A potential major obstacle to Israeli Prime Minister Binyamin Netanyahu’s plans for a two-year state budget was cleared away on Thursday after a meeting with Bank of Israel Governor Karnit Flug.
Flug told the prime minister that the issue was not one year or two years, as long as certain safeguards are in place, Globes reported.
The governor said it was best “to avoid problems we have seen in the past with a two-year budget, for example the accumulation of long-term liabilities it would difficult to meet later. The numerator (a tool that makes it possible to constantly monitor the government’s budget liabilities), which has been put into operation, can help verify definitely that long-term liabilities are not being accumulated.”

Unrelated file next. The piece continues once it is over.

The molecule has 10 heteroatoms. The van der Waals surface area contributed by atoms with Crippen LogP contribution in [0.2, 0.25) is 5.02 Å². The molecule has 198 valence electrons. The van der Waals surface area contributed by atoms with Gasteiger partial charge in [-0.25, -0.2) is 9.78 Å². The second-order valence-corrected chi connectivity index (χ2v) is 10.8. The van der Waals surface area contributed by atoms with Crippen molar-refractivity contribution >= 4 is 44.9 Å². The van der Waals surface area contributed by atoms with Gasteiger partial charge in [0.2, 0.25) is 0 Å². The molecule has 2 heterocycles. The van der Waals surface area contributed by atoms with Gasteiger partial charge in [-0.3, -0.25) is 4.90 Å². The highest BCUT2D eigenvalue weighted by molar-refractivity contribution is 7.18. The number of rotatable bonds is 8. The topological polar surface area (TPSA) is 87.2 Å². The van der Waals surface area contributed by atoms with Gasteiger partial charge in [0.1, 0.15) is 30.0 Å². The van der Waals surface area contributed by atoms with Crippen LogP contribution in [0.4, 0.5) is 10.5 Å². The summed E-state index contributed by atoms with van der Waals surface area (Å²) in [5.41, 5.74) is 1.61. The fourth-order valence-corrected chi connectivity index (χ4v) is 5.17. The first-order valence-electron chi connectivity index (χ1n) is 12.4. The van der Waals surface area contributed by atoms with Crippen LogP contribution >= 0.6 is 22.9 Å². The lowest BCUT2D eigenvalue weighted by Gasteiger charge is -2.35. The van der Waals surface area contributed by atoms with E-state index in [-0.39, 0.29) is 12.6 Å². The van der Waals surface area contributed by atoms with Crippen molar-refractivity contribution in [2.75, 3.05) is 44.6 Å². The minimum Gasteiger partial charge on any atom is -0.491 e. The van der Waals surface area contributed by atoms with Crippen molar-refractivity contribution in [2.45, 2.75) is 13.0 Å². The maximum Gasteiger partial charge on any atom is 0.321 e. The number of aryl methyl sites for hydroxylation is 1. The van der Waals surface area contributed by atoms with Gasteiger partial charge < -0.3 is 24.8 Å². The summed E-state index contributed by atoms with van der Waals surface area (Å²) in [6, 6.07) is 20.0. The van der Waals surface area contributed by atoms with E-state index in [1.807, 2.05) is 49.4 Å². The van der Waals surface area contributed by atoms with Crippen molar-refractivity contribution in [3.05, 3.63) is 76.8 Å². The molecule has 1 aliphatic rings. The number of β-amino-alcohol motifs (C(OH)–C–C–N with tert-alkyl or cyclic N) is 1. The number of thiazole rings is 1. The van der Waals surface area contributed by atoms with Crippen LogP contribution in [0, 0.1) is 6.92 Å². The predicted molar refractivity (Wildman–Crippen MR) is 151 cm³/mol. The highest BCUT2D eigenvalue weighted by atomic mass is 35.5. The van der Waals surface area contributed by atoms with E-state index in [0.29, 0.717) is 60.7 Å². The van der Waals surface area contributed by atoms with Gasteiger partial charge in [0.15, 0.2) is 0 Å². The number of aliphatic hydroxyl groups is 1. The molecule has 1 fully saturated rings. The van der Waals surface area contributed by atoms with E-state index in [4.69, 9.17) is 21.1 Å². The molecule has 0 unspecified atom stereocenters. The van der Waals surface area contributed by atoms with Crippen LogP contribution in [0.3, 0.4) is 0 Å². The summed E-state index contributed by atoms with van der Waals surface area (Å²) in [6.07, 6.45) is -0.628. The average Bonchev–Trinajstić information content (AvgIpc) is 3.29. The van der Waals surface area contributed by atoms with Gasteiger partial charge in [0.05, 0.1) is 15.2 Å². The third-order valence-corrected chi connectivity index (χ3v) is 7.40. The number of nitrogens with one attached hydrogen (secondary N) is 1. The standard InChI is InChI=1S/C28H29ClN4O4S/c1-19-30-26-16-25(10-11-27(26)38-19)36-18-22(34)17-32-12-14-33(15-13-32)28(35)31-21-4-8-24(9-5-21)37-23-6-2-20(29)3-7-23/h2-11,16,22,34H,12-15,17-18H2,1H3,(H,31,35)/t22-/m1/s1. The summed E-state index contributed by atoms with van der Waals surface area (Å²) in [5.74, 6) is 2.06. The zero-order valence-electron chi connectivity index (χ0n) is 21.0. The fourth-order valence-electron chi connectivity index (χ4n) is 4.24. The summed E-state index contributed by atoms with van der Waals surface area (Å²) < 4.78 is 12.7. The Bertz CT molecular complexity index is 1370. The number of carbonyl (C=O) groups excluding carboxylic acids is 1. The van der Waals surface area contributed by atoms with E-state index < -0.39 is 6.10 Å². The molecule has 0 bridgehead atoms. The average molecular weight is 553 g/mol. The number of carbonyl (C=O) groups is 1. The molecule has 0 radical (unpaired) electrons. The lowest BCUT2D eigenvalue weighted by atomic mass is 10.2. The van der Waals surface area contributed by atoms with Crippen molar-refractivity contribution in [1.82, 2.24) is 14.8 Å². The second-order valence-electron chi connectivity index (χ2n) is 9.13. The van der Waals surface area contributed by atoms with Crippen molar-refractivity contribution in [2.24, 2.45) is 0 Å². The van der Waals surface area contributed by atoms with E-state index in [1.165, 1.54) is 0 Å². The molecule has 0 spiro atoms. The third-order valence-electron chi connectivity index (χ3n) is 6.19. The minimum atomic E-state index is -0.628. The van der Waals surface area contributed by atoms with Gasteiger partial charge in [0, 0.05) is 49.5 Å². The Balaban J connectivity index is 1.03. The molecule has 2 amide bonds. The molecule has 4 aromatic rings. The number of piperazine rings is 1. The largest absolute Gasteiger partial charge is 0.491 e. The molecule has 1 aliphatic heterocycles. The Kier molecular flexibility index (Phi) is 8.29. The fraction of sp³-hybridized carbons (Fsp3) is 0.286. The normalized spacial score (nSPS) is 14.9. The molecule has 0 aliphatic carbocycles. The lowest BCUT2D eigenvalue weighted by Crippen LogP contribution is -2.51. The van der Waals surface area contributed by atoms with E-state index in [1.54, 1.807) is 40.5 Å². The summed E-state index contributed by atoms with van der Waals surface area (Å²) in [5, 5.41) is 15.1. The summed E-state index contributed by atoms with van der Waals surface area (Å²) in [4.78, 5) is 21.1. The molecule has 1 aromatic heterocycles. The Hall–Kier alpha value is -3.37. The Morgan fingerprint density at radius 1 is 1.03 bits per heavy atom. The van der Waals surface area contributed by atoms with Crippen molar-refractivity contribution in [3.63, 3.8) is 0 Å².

“I think that predicting the future is more difficult in the longer term. In particular, if there is a deviation, it can accumulate for a long time, so if you leave a larger reserve in the budget, you can cope with a two-year budget.”
A two-year budget would require flexibility to meet changing conditions, and so she recommended keeping down the number of items in the budget.
In addition, she stressed the importance of focusing now on the long-term support for future growth engines. The high-tech sector, long a recognized engine of the economy, has suffered stagnation, according to recent reports.
With those points in mind, Flug told Netanyahu, she thought he could go ahead with the two-year framework, if he so chooses.
She reportedly did not discuss the political considerations—avoiding the destablizing effects of an annual budget battle—which is said to be motivating Netanyahu.